That seems to be changing. This year, UConn is in the midst of its best season in program history and features the most talented roster ever assembled in Storrs with nine NHL Draft picks.
After his team dispatched Providence on Jan. 26, Auriemma made it down to Freitas Ice Forum to see the Huskies take on No. 1 Boston College. Geno joined the broadcast for a few minutes, where his excitement and enthusiasm for the game was palpable.
As someone who’s no stranger to being around the top team in the country, Auriemma walked away impressed with how UConn played despite the Huskies falling 4-2 on the day.
“If you watched them play, they’re playing the number one team in the nation and they’re going up and down with them like if you change jerseys you wouldn’t know who was who,” Auriemma said of Cavanaugh’s squad. “I wish more people could get into the building to see this team play. They’re skilled, they’re fast, they’re tough, resilient. I love, love, love it.”
This game also happened to be BC head coach Jerry York’s 1,100th career victory — just five days after Auriemma reached the same mark. As two giants in their respective sports, Cavanaugh made a point to introduce them after the game.
“I went over to congratulate Jerry after the game and I knew Geno was there and I just thought it would be a cool opportunity for the two of them to engage and meet,” Cavanaugh relayed. “I said (to York) ‘Hey Geno’s here, why don’t you come over and meet Geno.’”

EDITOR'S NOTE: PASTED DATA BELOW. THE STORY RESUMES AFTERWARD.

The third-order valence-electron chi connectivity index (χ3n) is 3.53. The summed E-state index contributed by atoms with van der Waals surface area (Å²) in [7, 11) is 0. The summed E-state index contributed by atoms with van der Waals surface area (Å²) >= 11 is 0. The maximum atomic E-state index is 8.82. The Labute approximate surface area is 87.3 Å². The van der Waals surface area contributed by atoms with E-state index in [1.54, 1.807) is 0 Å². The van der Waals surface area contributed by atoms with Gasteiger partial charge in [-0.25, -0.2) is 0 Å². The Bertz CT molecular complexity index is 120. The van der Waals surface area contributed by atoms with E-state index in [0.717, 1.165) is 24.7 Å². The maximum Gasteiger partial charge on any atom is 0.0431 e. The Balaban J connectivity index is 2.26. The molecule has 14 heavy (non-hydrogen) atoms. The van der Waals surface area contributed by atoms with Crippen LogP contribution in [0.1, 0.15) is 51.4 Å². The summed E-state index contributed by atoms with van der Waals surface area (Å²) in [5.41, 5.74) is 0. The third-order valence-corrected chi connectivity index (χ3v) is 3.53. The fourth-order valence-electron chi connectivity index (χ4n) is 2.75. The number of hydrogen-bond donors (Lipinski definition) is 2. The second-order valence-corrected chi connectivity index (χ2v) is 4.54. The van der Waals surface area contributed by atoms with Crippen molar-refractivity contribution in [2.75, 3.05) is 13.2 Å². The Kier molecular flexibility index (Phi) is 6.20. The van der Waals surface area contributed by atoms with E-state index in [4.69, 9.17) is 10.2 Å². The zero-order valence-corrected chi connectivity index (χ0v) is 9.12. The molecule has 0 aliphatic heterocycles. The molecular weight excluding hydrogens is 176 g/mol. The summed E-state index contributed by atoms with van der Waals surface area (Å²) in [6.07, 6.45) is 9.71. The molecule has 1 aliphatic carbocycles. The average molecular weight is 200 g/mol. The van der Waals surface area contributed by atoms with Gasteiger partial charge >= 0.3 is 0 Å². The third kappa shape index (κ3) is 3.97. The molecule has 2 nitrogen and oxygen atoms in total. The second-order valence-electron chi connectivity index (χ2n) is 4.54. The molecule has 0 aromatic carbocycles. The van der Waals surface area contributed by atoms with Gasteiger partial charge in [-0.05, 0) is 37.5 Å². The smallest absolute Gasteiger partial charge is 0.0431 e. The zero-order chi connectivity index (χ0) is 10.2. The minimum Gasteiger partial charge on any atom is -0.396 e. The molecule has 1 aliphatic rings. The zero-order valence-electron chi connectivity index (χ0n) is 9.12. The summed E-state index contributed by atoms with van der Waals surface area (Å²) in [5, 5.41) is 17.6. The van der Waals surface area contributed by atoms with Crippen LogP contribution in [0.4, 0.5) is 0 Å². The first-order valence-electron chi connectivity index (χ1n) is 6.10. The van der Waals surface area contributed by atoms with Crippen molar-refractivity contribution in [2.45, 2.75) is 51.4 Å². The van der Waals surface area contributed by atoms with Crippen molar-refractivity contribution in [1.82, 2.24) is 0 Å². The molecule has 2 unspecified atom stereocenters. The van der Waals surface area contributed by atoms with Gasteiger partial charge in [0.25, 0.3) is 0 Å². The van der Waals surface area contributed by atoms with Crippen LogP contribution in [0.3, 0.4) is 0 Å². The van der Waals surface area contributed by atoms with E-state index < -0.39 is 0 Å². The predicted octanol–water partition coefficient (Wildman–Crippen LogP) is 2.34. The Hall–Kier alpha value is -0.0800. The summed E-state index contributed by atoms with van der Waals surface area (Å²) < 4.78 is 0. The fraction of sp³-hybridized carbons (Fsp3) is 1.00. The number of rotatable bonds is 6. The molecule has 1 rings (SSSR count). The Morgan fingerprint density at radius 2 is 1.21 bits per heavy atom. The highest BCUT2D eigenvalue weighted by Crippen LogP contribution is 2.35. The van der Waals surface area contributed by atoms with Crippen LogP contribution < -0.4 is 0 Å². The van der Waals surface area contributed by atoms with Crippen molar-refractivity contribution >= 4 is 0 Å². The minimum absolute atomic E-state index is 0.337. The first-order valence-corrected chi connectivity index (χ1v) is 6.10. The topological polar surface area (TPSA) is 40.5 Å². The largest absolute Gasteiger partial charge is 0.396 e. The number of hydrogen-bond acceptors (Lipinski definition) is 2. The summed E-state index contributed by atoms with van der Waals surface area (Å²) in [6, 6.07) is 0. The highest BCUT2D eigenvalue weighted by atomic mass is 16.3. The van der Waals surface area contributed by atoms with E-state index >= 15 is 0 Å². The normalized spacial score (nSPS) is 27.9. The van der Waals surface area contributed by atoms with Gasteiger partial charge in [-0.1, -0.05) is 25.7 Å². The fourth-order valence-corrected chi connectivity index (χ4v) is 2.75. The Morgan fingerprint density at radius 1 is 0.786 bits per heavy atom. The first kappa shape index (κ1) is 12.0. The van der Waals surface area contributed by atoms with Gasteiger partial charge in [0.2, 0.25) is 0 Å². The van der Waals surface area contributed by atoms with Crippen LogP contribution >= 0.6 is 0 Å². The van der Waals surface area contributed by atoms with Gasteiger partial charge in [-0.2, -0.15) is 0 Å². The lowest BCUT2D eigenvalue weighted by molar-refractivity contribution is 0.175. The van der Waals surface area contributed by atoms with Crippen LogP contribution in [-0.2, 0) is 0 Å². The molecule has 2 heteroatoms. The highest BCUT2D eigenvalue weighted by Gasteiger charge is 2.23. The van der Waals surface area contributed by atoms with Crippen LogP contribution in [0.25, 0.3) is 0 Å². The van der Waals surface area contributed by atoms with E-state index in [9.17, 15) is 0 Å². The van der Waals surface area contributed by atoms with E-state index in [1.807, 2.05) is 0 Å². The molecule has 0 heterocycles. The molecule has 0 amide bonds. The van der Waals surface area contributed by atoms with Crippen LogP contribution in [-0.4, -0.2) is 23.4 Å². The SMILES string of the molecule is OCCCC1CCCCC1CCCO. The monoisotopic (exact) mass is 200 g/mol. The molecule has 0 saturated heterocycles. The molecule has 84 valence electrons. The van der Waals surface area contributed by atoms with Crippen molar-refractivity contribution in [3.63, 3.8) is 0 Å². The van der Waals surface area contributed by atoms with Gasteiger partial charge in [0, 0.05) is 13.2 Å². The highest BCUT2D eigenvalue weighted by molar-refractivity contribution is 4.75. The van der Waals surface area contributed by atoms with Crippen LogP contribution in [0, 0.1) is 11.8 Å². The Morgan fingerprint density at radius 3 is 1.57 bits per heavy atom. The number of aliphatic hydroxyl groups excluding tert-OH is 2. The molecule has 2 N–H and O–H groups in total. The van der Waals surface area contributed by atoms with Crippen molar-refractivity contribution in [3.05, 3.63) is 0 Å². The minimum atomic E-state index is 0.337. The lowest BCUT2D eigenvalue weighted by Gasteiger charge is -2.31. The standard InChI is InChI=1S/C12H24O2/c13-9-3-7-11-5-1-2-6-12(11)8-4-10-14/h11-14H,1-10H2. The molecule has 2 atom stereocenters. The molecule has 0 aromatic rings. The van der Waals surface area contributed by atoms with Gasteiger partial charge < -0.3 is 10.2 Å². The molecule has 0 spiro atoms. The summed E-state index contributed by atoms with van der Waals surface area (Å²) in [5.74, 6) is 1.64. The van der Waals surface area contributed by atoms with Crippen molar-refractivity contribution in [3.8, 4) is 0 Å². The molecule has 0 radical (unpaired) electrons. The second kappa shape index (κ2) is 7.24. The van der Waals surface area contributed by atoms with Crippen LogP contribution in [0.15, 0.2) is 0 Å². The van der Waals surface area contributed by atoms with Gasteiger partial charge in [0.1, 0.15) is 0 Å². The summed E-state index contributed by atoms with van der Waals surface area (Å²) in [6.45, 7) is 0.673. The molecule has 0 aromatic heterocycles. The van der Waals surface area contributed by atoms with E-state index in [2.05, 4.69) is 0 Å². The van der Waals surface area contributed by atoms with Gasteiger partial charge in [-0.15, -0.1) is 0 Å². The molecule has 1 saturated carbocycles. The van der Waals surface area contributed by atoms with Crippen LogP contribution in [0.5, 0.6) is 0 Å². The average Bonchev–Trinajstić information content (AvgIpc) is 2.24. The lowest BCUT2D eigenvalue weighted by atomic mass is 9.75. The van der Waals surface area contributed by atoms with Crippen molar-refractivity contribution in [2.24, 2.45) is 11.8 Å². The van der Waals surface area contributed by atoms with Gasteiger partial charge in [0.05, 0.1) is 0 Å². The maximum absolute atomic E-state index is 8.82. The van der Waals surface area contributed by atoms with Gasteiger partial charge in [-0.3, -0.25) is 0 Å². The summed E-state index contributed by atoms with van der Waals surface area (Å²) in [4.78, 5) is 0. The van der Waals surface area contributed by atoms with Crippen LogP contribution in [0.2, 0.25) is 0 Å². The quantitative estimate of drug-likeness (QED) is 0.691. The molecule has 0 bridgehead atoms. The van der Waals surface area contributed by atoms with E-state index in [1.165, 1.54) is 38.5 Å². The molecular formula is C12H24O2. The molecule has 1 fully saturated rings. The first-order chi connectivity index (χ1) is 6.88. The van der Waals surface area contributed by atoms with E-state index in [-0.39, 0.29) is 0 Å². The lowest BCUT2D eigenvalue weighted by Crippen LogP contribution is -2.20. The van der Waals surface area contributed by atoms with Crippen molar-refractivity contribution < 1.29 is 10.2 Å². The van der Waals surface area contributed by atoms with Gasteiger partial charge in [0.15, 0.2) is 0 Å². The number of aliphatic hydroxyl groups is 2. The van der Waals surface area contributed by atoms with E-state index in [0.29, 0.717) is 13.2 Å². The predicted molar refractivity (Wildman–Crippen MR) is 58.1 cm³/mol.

Cavanaugh spent 18 years on York’s staff as an assistant at BC and is now in his eighth year at UConn. He knows both coaches well and sees plenty of similarities between them.
“They’re both different and the same in a lot of ways,” Cavanaugh said. “They’re both competitors but the thing about them that I really find interesting is they’re never bigger than the school. Both of them have 1100 wins and both are arguably the greatest coaches in their sport — college sport — of all time.
“If there’s a head coaches meeting, they’re there. They’re not too big for the head coaches' meeting. Geno doesn’t have to spend Saturday afternoon at Freitas Ice Rink watching my team play. But the athletic department’s important to him and Jerry’s the same way. If it’s not a COVID season, you’ll see him on an October night watching the field hockey team play. He’s all about Boston College and supporting all those athletes there. Jerry doesn’t miss head coaches' meetings. He shows up, he’s not too big for what some might deem below them — those guys don’t think that way.”
With just two weeks left in the regular season, Cavanaugh and his team are in search of the program’s first-ever NCAA Tournament appearance. They currently sit in fourth place in the standings, which would likely be good enough to clinch it for them. UConn is also expected to break ground on a long-awaited new on-campus arena this spring, which will finally give the program a facility on-par with its Hockey East counterparts.
Progress hasn’t always been linear for the Huskies but the arrow is undoubtedly pointing upwards for Cavanaugh’s program. Once fans eventually return, the program will have improved its on-ice product and the promise of new facilities bodes well for the future. The school and team leadership are making the right decisions and investments for progress, but it also helps to have the endorsement and support of a living legend in Auriemma.